Transgender Asylum Seeker and ICE Detainee Dies From Illness
One year after the death of Roxsana Hernandez, another transgender asylum seeker has died in the custody of Immigrations and Customs Enforcement (ICE).
According to news reports and Central American transgender advocates at Diversidad Sin Fronteras, 25-year-old Johana Medina entered the United States seeking asylum in April and was detained by ICE. Six weeks later on May 28, Joanna tested positive for HIV and, reporting chest pains, was admitted to a hospital. While in the hospital, ICE granted her parole, but died there on Saturday, June 1, the first day of LGBTQ Pride Month.
More than two dozen adults and six children have died in the U.S. immigration custody since 2017. While public statements from ICE emphasize that she was technically not in their custody at the moment of her death, she arrived at the hospital an ICE detainee and would never leave alive.
Mara Keisling, executive director of the National Center for Transgender Equality, gave the following statement:
“Johana’s death is a yet another inhumane failure by ICE to treat those in its custody with even a modicum of care, humanity, or dignity. The high rates of abuse and neglect endured by women like Johana and Roxsana are an unconscionable and immoral way for the richest country on Earth to treat people fleeing horrific persecution and seeking our help. It is increasingly clear the inhumanity of ICE as an agency is only fueled by the racist disdain throughout the Trump administration for the very lives we have a legal and moral duty to protect. We stand with Johana’s family and the advocates in Central America and the United States working to hold this administration accountable.”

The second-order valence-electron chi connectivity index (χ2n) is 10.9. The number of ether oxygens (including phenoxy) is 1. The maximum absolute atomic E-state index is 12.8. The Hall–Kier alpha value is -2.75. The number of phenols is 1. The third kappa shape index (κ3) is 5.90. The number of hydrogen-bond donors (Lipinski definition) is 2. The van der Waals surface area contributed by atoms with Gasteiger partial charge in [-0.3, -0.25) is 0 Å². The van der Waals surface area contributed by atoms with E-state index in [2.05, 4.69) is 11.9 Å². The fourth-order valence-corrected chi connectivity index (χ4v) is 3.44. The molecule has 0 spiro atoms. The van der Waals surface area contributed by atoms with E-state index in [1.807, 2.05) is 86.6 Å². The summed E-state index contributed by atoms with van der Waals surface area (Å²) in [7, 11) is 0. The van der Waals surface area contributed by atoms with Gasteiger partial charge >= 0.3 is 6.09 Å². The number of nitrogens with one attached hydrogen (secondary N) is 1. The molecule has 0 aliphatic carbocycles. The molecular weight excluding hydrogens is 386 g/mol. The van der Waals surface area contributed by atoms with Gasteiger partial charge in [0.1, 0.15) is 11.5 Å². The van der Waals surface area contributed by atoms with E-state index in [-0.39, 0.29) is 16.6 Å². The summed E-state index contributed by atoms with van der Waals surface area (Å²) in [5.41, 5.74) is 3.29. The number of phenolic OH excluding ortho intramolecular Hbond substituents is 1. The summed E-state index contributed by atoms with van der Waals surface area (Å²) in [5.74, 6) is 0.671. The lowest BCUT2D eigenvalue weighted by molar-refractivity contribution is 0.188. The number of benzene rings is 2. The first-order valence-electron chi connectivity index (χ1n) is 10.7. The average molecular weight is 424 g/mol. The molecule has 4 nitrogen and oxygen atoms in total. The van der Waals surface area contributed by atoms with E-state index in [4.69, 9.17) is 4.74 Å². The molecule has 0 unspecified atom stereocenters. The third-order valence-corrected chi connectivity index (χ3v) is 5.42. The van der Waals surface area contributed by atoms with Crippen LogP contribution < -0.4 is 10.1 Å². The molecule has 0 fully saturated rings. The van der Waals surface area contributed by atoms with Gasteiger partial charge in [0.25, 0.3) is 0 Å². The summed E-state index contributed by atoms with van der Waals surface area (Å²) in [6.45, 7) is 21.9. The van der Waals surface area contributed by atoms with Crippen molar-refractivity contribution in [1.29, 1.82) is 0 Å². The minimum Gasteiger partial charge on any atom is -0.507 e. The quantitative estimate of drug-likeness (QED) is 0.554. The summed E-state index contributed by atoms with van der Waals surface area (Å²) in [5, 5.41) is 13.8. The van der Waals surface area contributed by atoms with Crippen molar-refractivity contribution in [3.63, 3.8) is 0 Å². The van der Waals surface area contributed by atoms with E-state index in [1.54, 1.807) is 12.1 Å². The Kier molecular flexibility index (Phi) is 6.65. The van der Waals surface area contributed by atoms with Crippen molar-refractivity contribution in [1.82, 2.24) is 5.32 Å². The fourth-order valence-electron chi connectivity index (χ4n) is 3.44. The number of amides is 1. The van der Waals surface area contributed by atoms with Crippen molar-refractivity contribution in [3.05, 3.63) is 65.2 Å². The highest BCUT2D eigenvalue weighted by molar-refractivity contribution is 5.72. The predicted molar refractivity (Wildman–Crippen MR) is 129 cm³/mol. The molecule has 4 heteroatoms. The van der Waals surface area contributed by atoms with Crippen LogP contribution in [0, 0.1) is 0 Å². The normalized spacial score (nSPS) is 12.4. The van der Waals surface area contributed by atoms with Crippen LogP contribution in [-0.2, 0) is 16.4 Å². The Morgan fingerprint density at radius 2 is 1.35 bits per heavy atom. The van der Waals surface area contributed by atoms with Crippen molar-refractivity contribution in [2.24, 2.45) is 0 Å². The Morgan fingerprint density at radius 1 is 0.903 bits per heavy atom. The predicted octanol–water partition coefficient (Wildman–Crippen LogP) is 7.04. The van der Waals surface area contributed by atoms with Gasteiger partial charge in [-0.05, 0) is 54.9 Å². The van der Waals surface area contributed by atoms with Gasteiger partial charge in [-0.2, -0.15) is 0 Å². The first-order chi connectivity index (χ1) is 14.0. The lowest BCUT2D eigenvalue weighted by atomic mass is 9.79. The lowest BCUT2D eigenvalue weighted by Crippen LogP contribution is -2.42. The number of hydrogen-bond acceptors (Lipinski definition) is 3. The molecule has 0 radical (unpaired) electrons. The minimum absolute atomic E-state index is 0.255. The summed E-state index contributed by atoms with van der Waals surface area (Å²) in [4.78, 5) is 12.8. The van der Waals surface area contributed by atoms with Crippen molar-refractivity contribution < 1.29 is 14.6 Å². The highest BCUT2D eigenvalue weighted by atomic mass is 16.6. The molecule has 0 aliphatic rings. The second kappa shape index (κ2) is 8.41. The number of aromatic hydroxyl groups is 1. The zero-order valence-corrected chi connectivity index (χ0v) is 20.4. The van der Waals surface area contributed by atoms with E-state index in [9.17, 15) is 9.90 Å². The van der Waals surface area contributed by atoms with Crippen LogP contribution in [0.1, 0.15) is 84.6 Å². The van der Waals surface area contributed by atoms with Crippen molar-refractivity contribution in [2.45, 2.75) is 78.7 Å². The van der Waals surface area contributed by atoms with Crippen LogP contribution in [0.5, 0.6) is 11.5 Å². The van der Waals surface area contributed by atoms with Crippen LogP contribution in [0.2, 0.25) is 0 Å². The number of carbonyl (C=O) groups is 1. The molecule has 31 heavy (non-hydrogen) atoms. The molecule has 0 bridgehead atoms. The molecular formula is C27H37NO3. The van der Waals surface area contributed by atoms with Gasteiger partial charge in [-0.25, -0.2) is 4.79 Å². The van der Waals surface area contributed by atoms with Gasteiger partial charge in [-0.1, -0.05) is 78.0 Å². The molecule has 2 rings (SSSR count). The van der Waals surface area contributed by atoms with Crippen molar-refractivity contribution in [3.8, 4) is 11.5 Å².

Transgender migrants held by ICE report high levels of physical and sexual abuse as well as inadequate food and a lack of access to basic medical care. According to data released by the agency to Rep. Kathleen Rice, transgender people only make up 0.1% of the detainee population, yet 12% of sexual assaults reported to the agency come from transgender detainees.
A recent report by The Intercept also found transgender detainees were frequently exposed to prolonged stays in solitary confinement, often surpassing the 15 days deemed torturous by the United Nations.
Roxsana Hernandez, a transgender migrant from Honduras, passed away last year on May 25 due to similar complications from HIV reported by Johana. An independent autopsy found symptoms of physical abuse on Roxsana’s body, and the Transgender Law Center has filed a wrongful death lawsuit against the agency on behalf of Roxsana’s family. On Friday, TLC filed a separate lawsuit against the Department of Homeland Security (DHS) for illegally withholding information about the death of Roxsana Hernandez.